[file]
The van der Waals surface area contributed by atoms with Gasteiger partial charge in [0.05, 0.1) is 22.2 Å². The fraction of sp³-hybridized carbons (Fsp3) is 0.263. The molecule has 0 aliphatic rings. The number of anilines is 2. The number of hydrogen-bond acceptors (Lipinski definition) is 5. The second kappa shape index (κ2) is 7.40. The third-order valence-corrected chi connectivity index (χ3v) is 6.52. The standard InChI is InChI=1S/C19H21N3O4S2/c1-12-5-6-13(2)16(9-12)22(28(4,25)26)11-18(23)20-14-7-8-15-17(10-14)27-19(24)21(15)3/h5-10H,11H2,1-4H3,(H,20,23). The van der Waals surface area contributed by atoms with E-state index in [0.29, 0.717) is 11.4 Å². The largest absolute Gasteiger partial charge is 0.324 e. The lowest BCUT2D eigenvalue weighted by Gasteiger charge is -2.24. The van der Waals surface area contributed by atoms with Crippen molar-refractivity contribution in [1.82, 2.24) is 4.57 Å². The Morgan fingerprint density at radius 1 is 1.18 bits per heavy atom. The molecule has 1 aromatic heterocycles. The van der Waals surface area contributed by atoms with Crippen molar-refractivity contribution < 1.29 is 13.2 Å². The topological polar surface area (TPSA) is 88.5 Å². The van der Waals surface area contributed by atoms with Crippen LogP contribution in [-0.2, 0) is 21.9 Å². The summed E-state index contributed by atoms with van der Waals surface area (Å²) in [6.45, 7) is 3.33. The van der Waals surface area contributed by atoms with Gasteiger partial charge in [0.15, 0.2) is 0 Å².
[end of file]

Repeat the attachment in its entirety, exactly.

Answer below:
The van der Waals surface area contributed by atoms with Gasteiger partial charge in [0.05, 0.1) is 22.2 Å². The fraction of sp³-hybridized carbons (Fsp3) is 0.263. The molecule has 0 aliphatic rings. The number of anilines is 2. The number of hydrogen-bond acceptors (Lipinski definition) is 5. The second kappa shape index (κ2) is 7.40. The third-order valence-corrected chi connectivity index (χ3v) is 6.52. The standard InChI is InChI=1S/C19H21N3O4S2/c1-12-5-6-13(2)16(9-12)22(28(4,25)26)11-18(23)20-14-7-8-15-17(10-14)27-19(24)21(15)3/h5-10H,11H2,1-4H3,(H,20,23). The van der Waals surface area contributed by atoms with E-state index in [0.29, 0.717) is 11.4 Å². The largest absolute Gasteiger partial charge is 0.324 e. The lowest BCUT2D eigenvalue weighted by Gasteiger charge is -2.24. The van der Waals surface area contributed by atoms with Crippen molar-refractivity contribution in [1.82, 2.24) is 4.57 Å². The Morgan fingerprint density at radius 1 is 1.18 bits per heavy atom. The molecule has 1 aromatic heterocycles. The van der Waals surface area contributed by atoms with Crippen molar-refractivity contribution < 1.29 is 13.2 Å². The topological polar surface area (TPSA) is 88.5 Å². The van der Waals surface area contributed by atoms with Crippen LogP contribution in [-0.2, 0) is 21.9 Å². The summed E-state index contributed by atoms with van der Waals surface area (Å²) in [6.45, 7) is 3.33. The van der Waals surface area contributed by atoms with Gasteiger partial charge in [0.15, 0.2) is 0 Å².